Official estimates are that Iraq’s proven reserves of conventional natural gas amount to at least 3.5 trillion cubic meters (tcm), or about 1.5 percent of the world’s total, placing Iraq 13th among global reserve-holders, with around three-quarters of this figure comprising associated gas that is found in the same reservoirs as oil. The International Energy Agency, though, estimates that ultimately recoverable resources will be considerably larger, at 8.0 tcm, of which around 30 percent is thought to be in the form of non-associated gas. Despite these huge potential gas resources, Iraq has made little substantial progress over the years on developing this potential either for associated or non-associated gas, mainly flaring the former and overlooking the latter. Last week, though, a heads-of-agreement deal was announced with French oil and gas giant, Total, to jointly work on four major projects that include developing the associated gas sector.
Part of the multi-billion dollar deal, according to Iraq’s Oil Minister, Ihsan Abul Jabbar, will involve the building of a facility to produce natural gas at the five southern Iraq oilfields of West Qurna 2, Majnoon, Ratawi, Tuba, and Luhais, and this is expected to produce at least 300 million standard cubic feet of gas per day (mscf/d) and double that after the second phase of development. The agreement between Iraq and Total follows the signing of a memorandum of understanding on 27 January to develop various large-scale projects, including associated gas developments in Ratawi in the south, Diyala in the east, and Anbar in the northeast. Total already has ongoing experience of working across Iraq, holding a 22.5 percent stake in the Halfaya oil field in Missan province in the south and an 18 percent stake in the Sarsang exploration block in the semi-autonomous region of Kurdistan in the north.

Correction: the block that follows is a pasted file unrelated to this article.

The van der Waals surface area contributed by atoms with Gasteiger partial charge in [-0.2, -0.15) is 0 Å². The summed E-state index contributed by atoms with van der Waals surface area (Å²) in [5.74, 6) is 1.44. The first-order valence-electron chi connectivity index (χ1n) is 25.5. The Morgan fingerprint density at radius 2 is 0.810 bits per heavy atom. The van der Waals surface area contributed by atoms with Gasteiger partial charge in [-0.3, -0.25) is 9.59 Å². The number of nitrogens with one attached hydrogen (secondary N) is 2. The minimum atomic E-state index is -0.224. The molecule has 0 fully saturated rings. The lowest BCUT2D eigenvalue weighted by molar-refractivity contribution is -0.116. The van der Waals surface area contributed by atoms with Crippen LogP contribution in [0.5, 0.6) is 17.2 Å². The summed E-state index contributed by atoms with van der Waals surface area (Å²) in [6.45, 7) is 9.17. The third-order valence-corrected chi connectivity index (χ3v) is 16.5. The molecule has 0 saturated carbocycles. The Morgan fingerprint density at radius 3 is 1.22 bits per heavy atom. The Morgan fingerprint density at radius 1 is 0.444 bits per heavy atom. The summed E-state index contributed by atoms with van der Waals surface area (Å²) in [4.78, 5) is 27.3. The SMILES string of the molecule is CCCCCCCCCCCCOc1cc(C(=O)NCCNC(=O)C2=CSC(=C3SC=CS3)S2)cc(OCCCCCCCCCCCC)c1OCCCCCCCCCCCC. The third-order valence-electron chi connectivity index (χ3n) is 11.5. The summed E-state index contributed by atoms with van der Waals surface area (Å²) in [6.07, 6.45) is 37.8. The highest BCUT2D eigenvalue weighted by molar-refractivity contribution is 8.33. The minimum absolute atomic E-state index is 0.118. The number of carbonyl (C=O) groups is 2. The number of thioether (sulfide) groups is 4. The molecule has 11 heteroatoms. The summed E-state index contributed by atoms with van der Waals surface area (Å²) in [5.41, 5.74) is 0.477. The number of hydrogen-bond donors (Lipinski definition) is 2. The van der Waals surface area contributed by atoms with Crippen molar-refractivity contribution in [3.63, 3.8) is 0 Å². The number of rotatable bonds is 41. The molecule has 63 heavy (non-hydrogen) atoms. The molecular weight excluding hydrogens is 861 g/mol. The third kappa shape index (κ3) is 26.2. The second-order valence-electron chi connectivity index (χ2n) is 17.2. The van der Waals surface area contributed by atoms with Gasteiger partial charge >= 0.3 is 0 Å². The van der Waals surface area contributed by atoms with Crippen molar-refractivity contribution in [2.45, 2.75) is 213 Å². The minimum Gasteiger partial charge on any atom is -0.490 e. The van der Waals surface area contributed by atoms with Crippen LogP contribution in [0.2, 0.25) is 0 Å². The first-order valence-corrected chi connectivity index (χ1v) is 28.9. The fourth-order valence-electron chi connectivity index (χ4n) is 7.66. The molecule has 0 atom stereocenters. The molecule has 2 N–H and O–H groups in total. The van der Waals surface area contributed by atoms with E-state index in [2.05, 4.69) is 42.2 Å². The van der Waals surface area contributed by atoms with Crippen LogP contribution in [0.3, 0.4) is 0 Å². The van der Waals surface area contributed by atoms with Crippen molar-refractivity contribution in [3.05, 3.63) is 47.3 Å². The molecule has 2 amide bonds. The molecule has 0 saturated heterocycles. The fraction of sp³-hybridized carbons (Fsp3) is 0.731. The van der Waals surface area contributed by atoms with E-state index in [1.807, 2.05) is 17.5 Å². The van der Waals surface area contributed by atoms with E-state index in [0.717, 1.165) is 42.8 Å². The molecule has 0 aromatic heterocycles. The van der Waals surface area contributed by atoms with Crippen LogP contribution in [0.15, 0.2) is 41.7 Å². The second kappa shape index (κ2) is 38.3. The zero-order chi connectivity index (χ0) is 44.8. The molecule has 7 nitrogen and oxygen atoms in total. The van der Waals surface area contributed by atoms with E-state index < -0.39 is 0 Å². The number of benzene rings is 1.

The other key elements in this heads-of-agreement deal will be Total’s involvement in the construction and operation of a 1,000-megawatt solar energy plant and a project that will utilize redirected and reprocessed seawater to boost the pressure at oil fields to counter declining output yields. In this latter regard, according to Iraq’s Oil Ministry, Total will focus on treating around 2.5 million barrels of seawater per day and focusing these efforts on boosting output from Ratawi, and the Zubair, West Qurna 2, Majnoon, and Rumaila. This would appear to be an attempt by Total to gauge whether or not to take over the entire Common Seawater Supply Project (CSSP).